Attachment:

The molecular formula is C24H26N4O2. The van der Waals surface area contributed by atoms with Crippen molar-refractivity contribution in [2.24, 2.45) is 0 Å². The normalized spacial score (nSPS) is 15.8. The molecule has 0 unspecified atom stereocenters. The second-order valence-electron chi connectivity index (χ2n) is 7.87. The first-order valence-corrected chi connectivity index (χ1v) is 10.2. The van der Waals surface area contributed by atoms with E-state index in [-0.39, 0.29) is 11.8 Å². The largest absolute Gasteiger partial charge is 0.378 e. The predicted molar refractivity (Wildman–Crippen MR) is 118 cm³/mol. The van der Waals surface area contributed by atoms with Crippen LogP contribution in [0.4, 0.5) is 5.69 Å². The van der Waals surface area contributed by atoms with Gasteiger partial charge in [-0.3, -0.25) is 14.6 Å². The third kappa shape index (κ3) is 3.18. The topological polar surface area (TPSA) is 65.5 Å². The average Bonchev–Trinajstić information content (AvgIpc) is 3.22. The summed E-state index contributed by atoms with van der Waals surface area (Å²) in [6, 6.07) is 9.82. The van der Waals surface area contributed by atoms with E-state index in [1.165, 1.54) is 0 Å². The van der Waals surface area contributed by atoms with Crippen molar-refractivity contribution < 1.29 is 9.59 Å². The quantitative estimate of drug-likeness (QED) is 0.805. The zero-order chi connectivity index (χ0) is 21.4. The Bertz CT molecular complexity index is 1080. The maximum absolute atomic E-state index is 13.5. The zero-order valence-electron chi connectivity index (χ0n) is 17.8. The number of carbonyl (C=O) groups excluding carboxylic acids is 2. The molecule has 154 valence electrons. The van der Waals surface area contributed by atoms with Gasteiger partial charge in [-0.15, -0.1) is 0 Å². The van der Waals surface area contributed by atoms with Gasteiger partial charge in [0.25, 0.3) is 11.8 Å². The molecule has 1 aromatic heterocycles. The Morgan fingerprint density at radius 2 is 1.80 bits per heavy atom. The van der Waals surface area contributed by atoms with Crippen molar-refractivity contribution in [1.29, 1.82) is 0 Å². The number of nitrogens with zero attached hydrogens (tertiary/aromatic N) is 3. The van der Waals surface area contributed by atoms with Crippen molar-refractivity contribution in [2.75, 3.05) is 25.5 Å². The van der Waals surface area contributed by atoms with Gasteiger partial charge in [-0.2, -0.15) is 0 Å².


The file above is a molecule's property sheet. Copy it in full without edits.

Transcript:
The molecular formula is C24H26N4O2. The van der Waals surface area contributed by atoms with Crippen molar-refractivity contribution in [2.24, 2.45) is 0 Å². The normalized spacial score (nSPS) is 15.8. The molecule has 0 unspecified atom stereocenters. The second-order valence-electron chi connectivity index (χ2n) is 7.87. The first-order valence-corrected chi connectivity index (χ1v) is 10.2. The van der Waals surface area contributed by atoms with E-state index in [-0.39, 0.29) is 11.8 Å². The largest absolute Gasteiger partial charge is 0.378 e. The predicted molar refractivity (Wildman–Crippen MR) is 118 cm³/mol. The van der Waals surface area contributed by atoms with Crippen LogP contribution in [0.4, 0.5) is 5.69 Å². The van der Waals surface area contributed by atoms with Gasteiger partial charge in [-0.3, -0.25) is 14.6 Å². The third kappa shape index (κ3) is 3.18. The topological polar surface area (TPSA) is 65.5 Å². The average Bonchev–Trinajstić information content (AvgIpc) is 3.22. The summed E-state index contributed by atoms with van der Waals surface area (Å²) in [6, 6.07) is 9.82. The van der Waals surface area contributed by atoms with E-state index in [1.165, 1.54) is 0 Å². The van der Waals surface area contributed by atoms with Crippen molar-refractivity contribution < 1.29 is 9.59 Å². The quantitative estimate of drug-likeness (QED) is 0.805. The zero-order chi connectivity index (χ0) is 21.4. The Bertz CT molecular complexity index is 1080. The maximum absolute atomic E-state index is 13.5. The zero-order valence-electron chi connectivity index (χ0n) is 17.8. The number of carbonyl (C=O) groups excluding carboxylic acids is 2. The molecule has 154 valence electrons. The van der Waals surface area contributed by atoms with Gasteiger partial charge in [-0.15, -0.1) is 0 Å². The van der Waals surface area contributed by atoms with Gasteiger partial charge in [0.25, 0.3) is 11.8 Å². The molecule has 1 aromatic heterocycles. The Morgan fingerprint density at radius 2 is 1.80 bits per heavy atom. The van der Waals surface area contributed by atoms with Crippen molar-refractivity contribution in [1.29, 1.82) is 0 Å². The number of nitrogens with zero attached hydrogens (tertiary/aromatic N) is 3. The van der Waals surface area contributed by atoms with Crippen molar-refractivity contribution in [2.75, 3.05) is 25.5 Å². The van der Waals surface area contributed by atoms with Gasteiger partial charge in [-0.2, -0.15) is 0 Å².